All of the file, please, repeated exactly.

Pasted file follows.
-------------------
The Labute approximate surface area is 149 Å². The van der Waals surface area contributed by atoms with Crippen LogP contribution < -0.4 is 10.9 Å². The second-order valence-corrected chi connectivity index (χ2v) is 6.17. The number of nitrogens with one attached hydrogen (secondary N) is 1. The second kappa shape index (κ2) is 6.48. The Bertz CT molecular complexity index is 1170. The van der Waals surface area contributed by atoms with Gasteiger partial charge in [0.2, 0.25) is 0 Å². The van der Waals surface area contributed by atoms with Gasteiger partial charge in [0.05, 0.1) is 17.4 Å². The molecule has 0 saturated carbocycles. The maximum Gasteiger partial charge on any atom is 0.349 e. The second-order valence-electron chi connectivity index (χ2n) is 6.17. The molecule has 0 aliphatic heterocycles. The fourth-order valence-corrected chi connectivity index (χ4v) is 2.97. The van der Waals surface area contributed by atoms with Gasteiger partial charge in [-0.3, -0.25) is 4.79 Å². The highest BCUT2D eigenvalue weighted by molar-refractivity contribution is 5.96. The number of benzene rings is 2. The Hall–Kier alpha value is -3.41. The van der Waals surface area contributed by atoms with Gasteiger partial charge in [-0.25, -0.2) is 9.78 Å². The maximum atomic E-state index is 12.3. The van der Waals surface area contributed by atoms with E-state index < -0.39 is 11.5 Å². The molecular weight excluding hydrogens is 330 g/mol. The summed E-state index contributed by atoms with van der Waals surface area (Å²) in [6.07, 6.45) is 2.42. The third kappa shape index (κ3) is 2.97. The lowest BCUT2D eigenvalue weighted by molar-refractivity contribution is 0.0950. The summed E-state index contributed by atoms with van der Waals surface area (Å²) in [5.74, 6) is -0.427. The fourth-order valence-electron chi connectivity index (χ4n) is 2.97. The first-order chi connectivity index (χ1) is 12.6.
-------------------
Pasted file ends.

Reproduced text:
The Labute approximate surface area is 149 Å². The van der Waals surface area contributed by atoms with Crippen LogP contribution < -0.4 is 10.9 Å². The second-order valence-corrected chi connectivity index (χ2v) is 6.17. The number of nitrogens with one attached hydrogen (secondary N) is 1. The second kappa shape index (κ2) is 6.48. The Bertz CT molecular complexity index is 1170. The van der Waals surface area contributed by atoms with Gasteiger partial charge in [0.2, 0.25) is 0 Å². The van der Waals surface area contributed by atoms with Gasteiger partial charge in [0.05, 0.1) is 17.4 Å². The molecule has 0 saturated carbocycles. The maximum Gasteiger partial charge on any atom is 0.349 e. The second-order valence-electron chi connectivity index (χ2n) is 6.17. The molecule has 0 aliphatic heterocycles. The fourth-order valence-corrected chi connectivity index (χ4v) is 2.97. The van der Waals surface area contributed by atoms with Gasteiger partial charge in [-0.3, -0.25) is 4.79 Å². The highest BCUT2D eigenvalue weighted by molar-refractivity contribution is 5.96. The number of benzene rings is 2. The Hall–Kier alpha value is -3.41. The van der Waals surface area contributed by atoms with Gasteiger partial charge in [-0.25, -0.2) is 9.78 Å². The maximum atomic E-state index is 12.3. The van der Waals surface area contributed by atoms with E-state index < -0.39 is 11.5 Å². The molecular weight excluding hydrogens is 330 g/mol. The summed E-state index contributed by atoms with van der Waals surface area (Å²) in [6.07, 6.45) is 2.42. The third kappa shape index (κ3) is 2.97. The lowest BCUT2D eigenvalue weighted by molar-refractivity contribution is 0.0950. The summed E-state index contributed by atoms with van der Waals surface area (Å²) in [5.74, 6) is -0.427. The fourth-order valence-electron chi connectivity index (χ4n) is 2.97. The first-order chi connectivity index (χ1) is 12.6.